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Indonesian SkyIndonesia is a hot country. It's hot and it's humid. It's hot in the way that people will pay a small fortune to expose themselves to for two weeks. You'll notice the heat the moment you step off the plane. You will find it hard to believe, but you will eventually get used to it. If you spend all of your time in air-conditioned buildings and vehicles, you'll hardly even be aware of the heat.

Mountainous areas tend to be much cooler than coastal cities. Some higher mountains experience overnight frosts, while Papua's Puncak Jaya Mountain is usually capped in snow.

Most of Indonesia experiences the rainy season from October to April, but it varies according to locations. Rainfall is usually heaviest in the afternoons.

If you live in a major Indonesian city, checking weather forecasts will be a thing of the past. Talking about the weather simply doesn't exist as conversation filler, because there's nothing to say, unless the dry season has been exceptionally long or the wet season shows no sign of abating. How's the weather? Hot and sunny. Except when it's raining. So, bottom line? During the rainy season it rains, hard, usually every day. During the dry season, it doesn't.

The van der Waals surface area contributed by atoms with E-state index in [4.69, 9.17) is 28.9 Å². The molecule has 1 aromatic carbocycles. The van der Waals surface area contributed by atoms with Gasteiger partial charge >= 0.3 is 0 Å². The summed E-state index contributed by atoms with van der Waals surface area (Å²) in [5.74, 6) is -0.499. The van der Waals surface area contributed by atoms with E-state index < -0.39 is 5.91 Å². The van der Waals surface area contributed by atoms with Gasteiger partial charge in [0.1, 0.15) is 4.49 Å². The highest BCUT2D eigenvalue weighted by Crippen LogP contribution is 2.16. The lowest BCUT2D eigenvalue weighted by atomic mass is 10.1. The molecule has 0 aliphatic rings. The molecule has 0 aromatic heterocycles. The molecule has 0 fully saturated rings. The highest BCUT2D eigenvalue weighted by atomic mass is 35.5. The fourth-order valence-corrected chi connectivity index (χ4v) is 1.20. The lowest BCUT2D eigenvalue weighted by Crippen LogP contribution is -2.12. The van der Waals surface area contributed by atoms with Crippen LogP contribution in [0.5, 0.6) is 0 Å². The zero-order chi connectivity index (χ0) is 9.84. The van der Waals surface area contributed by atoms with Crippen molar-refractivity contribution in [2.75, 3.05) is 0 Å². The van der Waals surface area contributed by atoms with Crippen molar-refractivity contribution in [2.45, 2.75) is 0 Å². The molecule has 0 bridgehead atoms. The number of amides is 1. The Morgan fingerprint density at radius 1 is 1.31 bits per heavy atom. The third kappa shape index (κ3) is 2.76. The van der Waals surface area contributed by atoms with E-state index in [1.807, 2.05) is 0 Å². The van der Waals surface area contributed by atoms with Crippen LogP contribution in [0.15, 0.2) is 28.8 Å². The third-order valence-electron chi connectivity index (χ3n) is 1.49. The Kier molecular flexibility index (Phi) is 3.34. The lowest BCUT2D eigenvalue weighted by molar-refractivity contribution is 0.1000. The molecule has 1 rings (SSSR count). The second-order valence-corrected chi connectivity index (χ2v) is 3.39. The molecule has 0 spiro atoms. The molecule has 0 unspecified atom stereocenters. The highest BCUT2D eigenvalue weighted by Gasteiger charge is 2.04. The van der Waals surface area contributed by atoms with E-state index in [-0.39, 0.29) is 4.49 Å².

We're not talking about a Vancouver/Liverpool kind of bleak, dreary gloom that seems interminable and goes on for months on end. It's hot and you'll see a lot of sun. It's just that for an hour or two it buckets down; it might be overcast for part or even most of the day, but you will see the sun regularly and even in the monsoon season, Indonesia will maintain its reputation as a tropical paradise.

Jakarta is hit by annual floods, which seem to have a five-year cycle of severity, leaving many parts of the city underwater. Such weather makes the traffic far worse than usual and increases the risk of illness. Jakarta's wet season is usually from November to May. Floods are most likely to occur in January, which has an average rainfall of 390 mm. The city's driest month is September, with average rainfall of 30 mm.

Contributor: Patrick Guntensperger

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